Do you read more than one book at a time? I like to keep a mix of serious and lighthearted, so there’s always something to fit my mood. My husband prefers to focus on one book at a time, so he can see how much progress he’s making. There’s no right way to read.
Today I’m participating in An Open Book, a link up with Catholic author, Carolyn Astfalk. Here are the books I’m currently reading.
“It profits a man little to follow Christ, if he fails to overtake him.” St. Bernard of Clairvaux.
Most hagiographies (bios of saints) are written as historical chronicles, and focus on the supernatural events that set the Saints apart. The Family That Overtook Christ breaks the mold in two ways. It’s written in a narrative form, like a cozy family novel. It also focuses on the family life of this family of Saints and Blesseds. This is a great answer to the question so many of us have about great Saints, “What were they like as children?”
One of the most talked about new releases in Christian living. I’m only 75 pages through, but so far I’d recommend it. The book is worth reading for the history of Western thought alone.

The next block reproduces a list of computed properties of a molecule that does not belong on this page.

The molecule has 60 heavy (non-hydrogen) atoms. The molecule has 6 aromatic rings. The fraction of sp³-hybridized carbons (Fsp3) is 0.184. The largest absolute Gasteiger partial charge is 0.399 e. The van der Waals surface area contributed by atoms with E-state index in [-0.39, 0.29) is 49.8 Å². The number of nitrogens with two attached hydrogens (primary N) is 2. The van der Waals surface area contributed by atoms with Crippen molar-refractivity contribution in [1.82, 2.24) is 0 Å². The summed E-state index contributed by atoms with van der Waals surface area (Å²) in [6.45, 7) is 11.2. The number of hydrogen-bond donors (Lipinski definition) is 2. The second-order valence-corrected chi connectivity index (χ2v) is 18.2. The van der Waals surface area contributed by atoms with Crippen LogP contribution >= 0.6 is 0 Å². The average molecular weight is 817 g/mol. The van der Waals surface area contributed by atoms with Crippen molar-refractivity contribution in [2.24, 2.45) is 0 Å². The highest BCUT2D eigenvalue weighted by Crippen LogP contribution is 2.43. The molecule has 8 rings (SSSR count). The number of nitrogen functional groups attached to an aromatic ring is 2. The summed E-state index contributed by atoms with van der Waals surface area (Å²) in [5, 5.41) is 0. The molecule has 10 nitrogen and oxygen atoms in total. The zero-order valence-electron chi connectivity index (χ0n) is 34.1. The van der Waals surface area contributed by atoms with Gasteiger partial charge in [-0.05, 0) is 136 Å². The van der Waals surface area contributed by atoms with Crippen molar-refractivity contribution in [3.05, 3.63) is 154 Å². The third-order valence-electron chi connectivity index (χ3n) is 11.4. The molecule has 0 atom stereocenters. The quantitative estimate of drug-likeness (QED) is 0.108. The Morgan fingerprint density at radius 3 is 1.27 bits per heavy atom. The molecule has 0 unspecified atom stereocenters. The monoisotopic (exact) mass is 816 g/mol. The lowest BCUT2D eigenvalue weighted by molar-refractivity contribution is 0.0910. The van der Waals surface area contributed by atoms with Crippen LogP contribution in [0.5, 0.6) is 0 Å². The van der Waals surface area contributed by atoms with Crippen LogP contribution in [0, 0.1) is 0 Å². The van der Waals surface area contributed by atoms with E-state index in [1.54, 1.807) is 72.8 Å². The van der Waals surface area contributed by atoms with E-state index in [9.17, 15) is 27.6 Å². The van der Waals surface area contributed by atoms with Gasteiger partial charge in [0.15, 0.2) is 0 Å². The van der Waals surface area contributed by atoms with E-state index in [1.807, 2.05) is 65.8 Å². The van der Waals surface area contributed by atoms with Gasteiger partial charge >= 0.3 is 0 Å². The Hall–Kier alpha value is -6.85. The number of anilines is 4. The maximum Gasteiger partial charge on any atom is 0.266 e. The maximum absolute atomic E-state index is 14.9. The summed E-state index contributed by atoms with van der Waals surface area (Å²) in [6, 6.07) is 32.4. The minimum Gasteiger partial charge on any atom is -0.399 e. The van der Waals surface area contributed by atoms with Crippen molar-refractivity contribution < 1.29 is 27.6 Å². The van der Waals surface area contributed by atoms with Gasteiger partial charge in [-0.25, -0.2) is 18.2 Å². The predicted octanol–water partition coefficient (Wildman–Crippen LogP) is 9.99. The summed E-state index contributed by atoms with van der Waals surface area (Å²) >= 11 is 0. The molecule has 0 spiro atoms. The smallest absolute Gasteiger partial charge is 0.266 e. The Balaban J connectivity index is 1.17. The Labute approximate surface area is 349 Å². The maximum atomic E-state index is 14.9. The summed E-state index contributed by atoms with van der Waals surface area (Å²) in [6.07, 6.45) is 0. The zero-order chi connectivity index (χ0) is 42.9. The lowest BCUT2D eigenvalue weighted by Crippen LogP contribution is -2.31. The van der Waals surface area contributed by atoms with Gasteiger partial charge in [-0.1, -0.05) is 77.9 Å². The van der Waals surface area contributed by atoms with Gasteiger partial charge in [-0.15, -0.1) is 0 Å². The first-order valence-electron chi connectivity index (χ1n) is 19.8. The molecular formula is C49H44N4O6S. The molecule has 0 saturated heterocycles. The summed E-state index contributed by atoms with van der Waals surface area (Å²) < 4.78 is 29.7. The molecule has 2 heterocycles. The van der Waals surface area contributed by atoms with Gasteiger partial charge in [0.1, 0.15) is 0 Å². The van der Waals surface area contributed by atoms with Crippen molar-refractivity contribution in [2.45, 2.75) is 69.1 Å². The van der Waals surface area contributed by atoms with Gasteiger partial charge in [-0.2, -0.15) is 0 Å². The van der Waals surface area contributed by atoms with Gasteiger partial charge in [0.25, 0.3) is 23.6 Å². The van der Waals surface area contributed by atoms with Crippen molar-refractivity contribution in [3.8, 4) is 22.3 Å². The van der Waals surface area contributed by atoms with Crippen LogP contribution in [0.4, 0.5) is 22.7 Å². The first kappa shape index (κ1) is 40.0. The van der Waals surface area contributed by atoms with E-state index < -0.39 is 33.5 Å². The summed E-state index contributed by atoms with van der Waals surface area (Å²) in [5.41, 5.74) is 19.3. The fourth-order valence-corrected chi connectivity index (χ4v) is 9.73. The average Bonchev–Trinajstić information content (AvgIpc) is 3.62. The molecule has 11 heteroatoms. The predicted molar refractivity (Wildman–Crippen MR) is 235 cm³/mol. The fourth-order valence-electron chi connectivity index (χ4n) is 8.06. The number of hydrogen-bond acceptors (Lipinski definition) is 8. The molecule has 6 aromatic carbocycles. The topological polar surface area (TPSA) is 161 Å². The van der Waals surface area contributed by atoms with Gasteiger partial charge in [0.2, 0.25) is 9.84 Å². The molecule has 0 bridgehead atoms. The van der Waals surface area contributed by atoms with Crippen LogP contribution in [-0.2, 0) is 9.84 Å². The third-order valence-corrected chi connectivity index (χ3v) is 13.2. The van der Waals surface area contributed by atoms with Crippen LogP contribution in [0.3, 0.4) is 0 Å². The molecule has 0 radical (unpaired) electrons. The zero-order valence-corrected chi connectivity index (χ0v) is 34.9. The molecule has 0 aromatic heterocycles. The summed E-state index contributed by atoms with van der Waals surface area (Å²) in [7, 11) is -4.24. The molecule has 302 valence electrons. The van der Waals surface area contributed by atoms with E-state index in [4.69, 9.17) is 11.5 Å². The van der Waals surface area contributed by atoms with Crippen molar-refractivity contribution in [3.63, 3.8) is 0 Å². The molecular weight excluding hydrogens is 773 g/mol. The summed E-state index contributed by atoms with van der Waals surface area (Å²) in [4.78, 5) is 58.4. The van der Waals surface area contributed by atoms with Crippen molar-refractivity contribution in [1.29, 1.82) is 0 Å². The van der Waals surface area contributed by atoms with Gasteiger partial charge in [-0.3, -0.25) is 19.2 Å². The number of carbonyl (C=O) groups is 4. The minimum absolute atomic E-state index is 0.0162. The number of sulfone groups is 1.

Rod Dreher can come across very hardened and blunt on his website. The book is gentler and slow. This article in the New Yorker digs into his emotional journey, and the why behind his reasoning.
33 days of short (2-3 page) readings on Mary’s example through the writings of Saints who love her. The first four weeks cover a Saint each: Louis de Montfort, Maximilian Kolbe, Mother Teresa, and Pope John Paul II. The last 5 days are a synthesis and preparation for consecrating yourself to Jesus through Mary.
Last time I read this, I fell woefully behind and threw in the towel. Thanks to a Facebook book club I’m hosting, I’m actually staying on track this time.
Herriot was a country vet, who wrote adorable stories based on his experiences with the animals and villagers of the Yorkshire countryside. Sometimes I narrate in a Yorkshire accent, ala my one true love: Downton Abbey. This usually drives my son shrieking from the room though.
Originally published as a 1950s serial magazine from the Maryknoll Sisters, these darling books are perfect cuddly reads. Each volume begins with a child’s story (the first 8 tell the story of little St. Therese of Lisieux), as well as missionary stories, games, poems, and activity ideas.
Confession: I have a hard time knowing where to start faith talks with my son. Particularly since he doesn’t answer back yet. The books in this series are great conversations starters for me.
What are you currently reading? Have any suggestions that a wiggly 3-year-old boy and his mama can both enjoy?